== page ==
North Carolina’s state support for education and other public investments, measured as a share of the state’s economy, is below its 40-year average and this jeopardizes gains in student performance and the state’s economic future. Despite a modest recovery in state revenue since the end of the recession, North Carolina has failed to regain the ground lost during that prolonged economic downturn. For the fiscal year (FY) that began July 1, total spending for K-12 education is $563 million less than it was six years ago when adjusted for inflation.
Significant cuts in state funding have meant fewer classroom teachers and teacher assistants, no salary increase for teachers, and funding cuts for textbooks and instructional supplies. The FY2014 budget provides $653 fewer dollars per student compared to six years ago when adjusted for inflation, even though today more than 48,000 additional students are in the state’s public schools compared to six years ago.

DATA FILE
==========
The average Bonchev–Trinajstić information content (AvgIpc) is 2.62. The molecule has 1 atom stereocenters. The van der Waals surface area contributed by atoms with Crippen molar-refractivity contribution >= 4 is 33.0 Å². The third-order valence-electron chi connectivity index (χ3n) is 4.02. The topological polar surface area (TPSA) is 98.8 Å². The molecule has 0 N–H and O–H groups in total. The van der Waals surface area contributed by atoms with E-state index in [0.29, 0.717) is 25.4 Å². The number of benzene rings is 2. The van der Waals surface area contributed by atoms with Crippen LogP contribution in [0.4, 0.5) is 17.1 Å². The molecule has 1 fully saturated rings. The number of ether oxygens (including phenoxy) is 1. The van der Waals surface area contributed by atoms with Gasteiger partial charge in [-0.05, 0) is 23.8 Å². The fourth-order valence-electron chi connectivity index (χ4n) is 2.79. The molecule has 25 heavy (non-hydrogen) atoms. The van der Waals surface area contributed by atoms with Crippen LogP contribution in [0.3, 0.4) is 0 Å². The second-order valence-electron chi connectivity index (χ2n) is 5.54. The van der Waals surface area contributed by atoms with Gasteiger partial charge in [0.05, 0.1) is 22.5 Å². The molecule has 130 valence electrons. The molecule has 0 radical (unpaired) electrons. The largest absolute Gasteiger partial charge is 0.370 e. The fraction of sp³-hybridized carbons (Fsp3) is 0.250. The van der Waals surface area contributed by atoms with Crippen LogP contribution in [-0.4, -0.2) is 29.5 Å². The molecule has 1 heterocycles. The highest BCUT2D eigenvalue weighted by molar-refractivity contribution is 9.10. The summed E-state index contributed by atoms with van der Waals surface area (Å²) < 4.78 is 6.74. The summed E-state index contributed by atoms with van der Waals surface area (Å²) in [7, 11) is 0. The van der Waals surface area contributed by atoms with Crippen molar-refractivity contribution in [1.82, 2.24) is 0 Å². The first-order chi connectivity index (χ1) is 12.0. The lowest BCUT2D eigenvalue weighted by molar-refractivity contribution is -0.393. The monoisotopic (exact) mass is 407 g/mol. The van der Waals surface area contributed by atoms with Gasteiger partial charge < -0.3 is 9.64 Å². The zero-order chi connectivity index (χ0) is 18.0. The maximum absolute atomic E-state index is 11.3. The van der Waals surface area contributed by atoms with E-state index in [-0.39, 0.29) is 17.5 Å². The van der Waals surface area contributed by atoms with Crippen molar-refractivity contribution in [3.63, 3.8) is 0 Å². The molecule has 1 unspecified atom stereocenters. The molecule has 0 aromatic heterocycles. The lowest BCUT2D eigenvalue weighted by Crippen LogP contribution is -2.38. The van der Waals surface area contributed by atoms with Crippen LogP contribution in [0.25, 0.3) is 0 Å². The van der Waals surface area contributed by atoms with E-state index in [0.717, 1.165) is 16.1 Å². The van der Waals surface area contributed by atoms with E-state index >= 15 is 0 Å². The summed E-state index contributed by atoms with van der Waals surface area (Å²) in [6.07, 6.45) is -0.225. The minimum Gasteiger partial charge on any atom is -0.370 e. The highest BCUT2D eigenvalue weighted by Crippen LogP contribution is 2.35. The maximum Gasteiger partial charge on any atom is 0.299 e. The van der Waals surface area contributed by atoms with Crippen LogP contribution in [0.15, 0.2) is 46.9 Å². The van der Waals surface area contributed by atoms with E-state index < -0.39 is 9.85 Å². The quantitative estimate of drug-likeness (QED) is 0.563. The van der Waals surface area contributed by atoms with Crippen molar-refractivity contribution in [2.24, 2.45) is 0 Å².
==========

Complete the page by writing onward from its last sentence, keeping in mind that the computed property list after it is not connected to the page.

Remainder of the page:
This abandonment of investment is a significant turnaround in a state that has long recognized the importance of education as a pathway to increased opportunity for individuals and a more competitive state economy. North Carolina led southern states in establishing a public university system, universal public K-12 education, and a statewide early childhood education system. Generations of North Carolinians committing to investments in public education helped all students have the chance for the high-quality education crucial to improving the lives of individuals, families, and communities.
The state’s new direction raises concerns about what the failure to invest in public education means for future student performance. Though many who have supported the state’s reduced commitment to public education claim that the level of spending has no impact on improving student achievement, the reality is that while spending alone cannot guarantee student success, widespread increased performance is not possible without such investment. Focusing spending on areas proven to have the greatest impact – early childhood education, teacher development, smaller classes, and extended instructional learning time, for example – will boost student outcomes in math and reading test scores and reduce the achievement gap between at-risk students from low-income families and their peers from more affluent families.